There is corruption and abuse of power since before the time of Jesus and in every country in the world (only the degree differs from one country to another).

Are you saying that every country has the NEP with which they use as the camouflage to perpetuate corruption and abuse of power?

Okay, so we abolish the NEP today.

Is Boo saying that overnight Malaysia is going to be squeaky clean that puts even Singapore to shame?

This is like saying that the only way to eliminate police brutality is to close down the police force and no longer have any policemen.

I suppose the only way to avoid marital problems is to not get married.

Boo then says: The Bumiputera in Sarawak for example, such as the Bidayuh, still lacked tarred roads, schools and basic healthcare in their villages in Padawan in this day and age.

What has that got to do with the NEP?

That is an issue of development.

Is not the development of state roads under the jurisdiction of the state government?

So what has the state government been doing the last half decade?

Why kill the NEP because the Public Works Department (PWD) in the state did not do its job?

Maybe we should end the practice of state jobs going to locals and bring in people from the federal ministry to take over instead if for 50 years the local Sarawakians cannot even give roads to their own people.

So is this Sarawak for Sarawakians mantra a good idea after all if, as Boo said, after 50 years the Bidayuh still lacked tarred roads, schools and basic healthcare in their villages in Padawan?

Boo measures the success or failure of the NEP based on how many Malays became millionaires.

I agree, Mahathir, Daim and Anwar made many Malays into millionaires and billionaires.

But they made even more Chinese and Indians into millionaires and billionaires.

These millionaires and billionaires were partly holdings their wealth on behalf of Mahathir, Daim and Anwar as trustees, proxies and nominees.

Mahathir is having about RM100 billion, Daim RM60 billion, while Anwar, the poorest of the three, is alleged to have only RM3 billion.

Whatever it may be this has nothing to do with the NEP.

Boo should not only look at the billions that Mahathir, Daim, Anwar and many others who are in power or used to be in power make or made. (who Boo incorrectly said was because of the NEP).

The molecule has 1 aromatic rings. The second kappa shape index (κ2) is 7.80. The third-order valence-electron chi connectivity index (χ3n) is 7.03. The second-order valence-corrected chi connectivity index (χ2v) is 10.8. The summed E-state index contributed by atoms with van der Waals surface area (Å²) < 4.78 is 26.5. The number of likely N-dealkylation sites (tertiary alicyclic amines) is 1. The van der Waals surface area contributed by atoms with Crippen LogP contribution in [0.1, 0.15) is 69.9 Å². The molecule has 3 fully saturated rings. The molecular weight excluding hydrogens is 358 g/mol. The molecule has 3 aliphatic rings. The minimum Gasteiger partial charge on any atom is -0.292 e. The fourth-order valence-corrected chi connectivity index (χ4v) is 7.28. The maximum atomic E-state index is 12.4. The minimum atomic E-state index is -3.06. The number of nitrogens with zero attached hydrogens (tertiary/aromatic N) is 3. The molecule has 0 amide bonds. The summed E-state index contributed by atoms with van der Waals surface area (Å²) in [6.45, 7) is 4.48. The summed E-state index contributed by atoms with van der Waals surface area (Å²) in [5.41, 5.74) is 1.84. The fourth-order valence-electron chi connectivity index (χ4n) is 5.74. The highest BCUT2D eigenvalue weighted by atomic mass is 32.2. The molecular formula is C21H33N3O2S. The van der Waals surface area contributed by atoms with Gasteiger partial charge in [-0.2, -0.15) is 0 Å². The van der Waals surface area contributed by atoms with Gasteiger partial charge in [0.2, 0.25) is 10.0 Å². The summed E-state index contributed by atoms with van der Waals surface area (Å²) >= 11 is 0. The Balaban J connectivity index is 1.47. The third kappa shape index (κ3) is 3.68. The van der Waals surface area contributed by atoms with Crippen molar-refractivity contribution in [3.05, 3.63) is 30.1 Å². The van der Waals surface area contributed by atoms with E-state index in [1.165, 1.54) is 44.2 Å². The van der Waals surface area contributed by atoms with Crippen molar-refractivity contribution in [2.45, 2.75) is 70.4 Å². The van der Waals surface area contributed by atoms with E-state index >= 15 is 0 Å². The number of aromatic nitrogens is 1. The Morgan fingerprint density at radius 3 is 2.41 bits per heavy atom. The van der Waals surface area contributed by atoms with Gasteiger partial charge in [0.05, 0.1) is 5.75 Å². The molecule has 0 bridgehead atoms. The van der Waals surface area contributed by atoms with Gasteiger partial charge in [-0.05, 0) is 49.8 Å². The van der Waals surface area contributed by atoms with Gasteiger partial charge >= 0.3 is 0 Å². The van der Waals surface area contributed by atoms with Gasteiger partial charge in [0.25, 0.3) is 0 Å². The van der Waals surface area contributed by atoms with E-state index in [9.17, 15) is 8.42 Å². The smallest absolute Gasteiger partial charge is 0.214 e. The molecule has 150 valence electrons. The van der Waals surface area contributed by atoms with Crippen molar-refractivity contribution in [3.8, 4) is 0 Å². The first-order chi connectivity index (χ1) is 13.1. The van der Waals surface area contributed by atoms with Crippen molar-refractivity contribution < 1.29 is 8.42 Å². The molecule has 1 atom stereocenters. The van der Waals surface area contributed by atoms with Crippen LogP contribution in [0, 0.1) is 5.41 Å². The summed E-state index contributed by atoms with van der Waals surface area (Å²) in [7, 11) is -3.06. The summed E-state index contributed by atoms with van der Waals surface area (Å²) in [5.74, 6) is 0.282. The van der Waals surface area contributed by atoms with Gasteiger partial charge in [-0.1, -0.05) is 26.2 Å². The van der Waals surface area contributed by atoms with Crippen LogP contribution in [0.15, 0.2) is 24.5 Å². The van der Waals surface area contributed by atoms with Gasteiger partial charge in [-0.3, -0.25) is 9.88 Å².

What about the five million Malays who enjoyed a higher or tertiary education because of Mara?

Yes, Malaysia currently has about 20 million Malays and five million enjoyed a higher and/or tertiary education because of the NEP.

When my father first built his house 50 years ago in the mid-1960s, you could count the number of Malay architects on the fingers of your two hands.

Today, you have Malay architects popping out of the woodwork that they needed to work in the UK, the Middle East and so on.

Yes, how many Malay architects worked in the UK or in one of the Middle Eastern countries 50 years ago?

Today there are so many that sudah tak hairan.

One million Malaysians live and work overseas, and not all are Chinese and Indians.

Even if just 20% or 200,000 of them are Malays that is already damn bloody good.

How many Malays back in the 1960s operated a Malay-Chinese-Mamak-Thai kopitiam in Manchester?

Boo then goes on to talk about religious and racial issues, which I really do not want to address other than to say that it would take two hands to clap.

The non-Malays/non-Muslims are as guilty as the Malays-Muslims in playing the race and religion card.

No committee in the world can solve a racial or religious divide, NCC2 or otherwise.

It has to come from the desire of the citizens to live in peace and harmony … Read More



Raja Petra Kamarudin or RPK, cousin to the Selangor Sultan, is one of Malaysia's earliest online 'citizen journalists'. He started his website in 1995 before the internet 'explosion' triggered by the Reformasi movement in September 1998. Malaysia Today was launched as a blog in August 2004 and is one of the few pioneer blogs still active and posting articles on a daily basis 24-7. RPK, 66 years old, has been writing since 1990.